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commons in parliament." By the same authority queen Margaret received the grant of 1000l. per annum for life, out of the customs and subsidies on wools at the port of Southampton, besides sundry manors and hereditaments in the counties of Northampton, Southampton, and Oxfordshire, which were confirmed to her by this parliament.” These concessions to the queen and her infant boy were probably granted, to induce her to acquiesce in the appointment of the duke of York to the office of protector. A medical commission of five physicians and surgeons was appointed by the duke of York and his council to attend on the person of the king, and to watch over his health.” Margaret, meantime, engrossed between the first sweet cares of a mother, and the melancholy duty of watching over the fluctuations of her royal husband's afflicting malady," remained personally passive amidst these great political changes. Her party, however, were in a state of activity, and claimed for her no less rights than those usually allowed to the queen-consorts of France during the minority of an heir. Her demands are thus quaintly particularized in the “Item, the queen hath made a bill [list] of five articles, whereof the first is, that she desireth to have the whole rule of this land; the second, that she may make [or appoint] the chancellor, treasurer, the privy seal, and all other offices of this land, with sheriffs, and all that the king should make; the third, that she may give all the bishoprics of this land, and all other benefices belonging to the king's gift; the fourth is, that she may have sufficient livelihood assigned her for the king, the prince, and herself; but as for the fifth article, I cannot yet know what it is.” Indeed, in the clauses laid in the queen's name before the privy council, she (in her ignorance of the English constitution) insisted on little less than absolute power as queenregent during the incapacity of her husband and the minority of her son. This requisition was rejected: soon after (and doubtless connected with this movement) the arrest of the duke of Somerset took place, by the order of the protector York, in the queen's presence-chamber. Margaret resented this insult greatly, but was unable to do any thing openly for the protection of her friends. York proceeded to depose Somerset from his office of captain of Calais, and by letterspatent issued in the king's name, bestowed it on himself. Henry VI. began to amend in November: by the ensuing Christmas he was so much recovered, that on St. John's-day he sent his almoner to Canterbury with his offering, and his secretary to make his oblation at the shrine of St. Edward.” From the testimony of a contemporary witness, who describes the state of the king at this period, Henry appears to have been like a person just awakened from a long dream, when reason and convalescence returned. It was then that the infant heir of England, whom his entirely beloved consort queen Margaret had borne to him during the dark season of his mental malady, was presented to him, a goodly boy of fifteen months old, whose cherub lips had, perhaps, been taught to lisp the paternal name. The particulars of Henry's long-delayed recognition of his infant son are thus quaintly related in one of the Paston letters, and form a pleasing sequel to the account of his gloomy silence when the precious stranger was introduced to his notice a year before:*—“On Monday at noon the queen came to him, and brought my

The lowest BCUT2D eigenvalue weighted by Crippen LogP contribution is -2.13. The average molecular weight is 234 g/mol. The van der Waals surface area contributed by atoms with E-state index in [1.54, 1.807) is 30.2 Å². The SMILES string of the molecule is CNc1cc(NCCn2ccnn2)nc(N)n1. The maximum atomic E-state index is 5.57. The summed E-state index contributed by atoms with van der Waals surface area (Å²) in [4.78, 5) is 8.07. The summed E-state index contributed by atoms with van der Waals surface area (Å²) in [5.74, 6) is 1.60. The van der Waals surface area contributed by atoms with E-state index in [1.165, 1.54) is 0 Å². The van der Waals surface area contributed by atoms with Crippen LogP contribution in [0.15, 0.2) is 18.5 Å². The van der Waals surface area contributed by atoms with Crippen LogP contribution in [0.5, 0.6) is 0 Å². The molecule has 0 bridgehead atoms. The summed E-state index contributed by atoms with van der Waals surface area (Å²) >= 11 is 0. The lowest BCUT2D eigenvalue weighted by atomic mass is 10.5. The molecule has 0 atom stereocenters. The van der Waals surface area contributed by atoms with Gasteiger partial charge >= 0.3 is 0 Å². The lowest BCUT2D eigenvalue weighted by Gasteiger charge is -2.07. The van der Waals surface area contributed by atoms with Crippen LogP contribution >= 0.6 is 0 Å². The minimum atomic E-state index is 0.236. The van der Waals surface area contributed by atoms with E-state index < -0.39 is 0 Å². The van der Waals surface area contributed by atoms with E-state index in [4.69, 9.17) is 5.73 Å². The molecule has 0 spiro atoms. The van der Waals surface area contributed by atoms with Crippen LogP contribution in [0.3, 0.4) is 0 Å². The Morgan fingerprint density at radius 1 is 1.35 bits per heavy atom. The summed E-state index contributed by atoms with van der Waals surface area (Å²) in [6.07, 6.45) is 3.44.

sequel of the curious letter to the duke of Norfolk before quoted:— * Parliamentary History. * Ibid.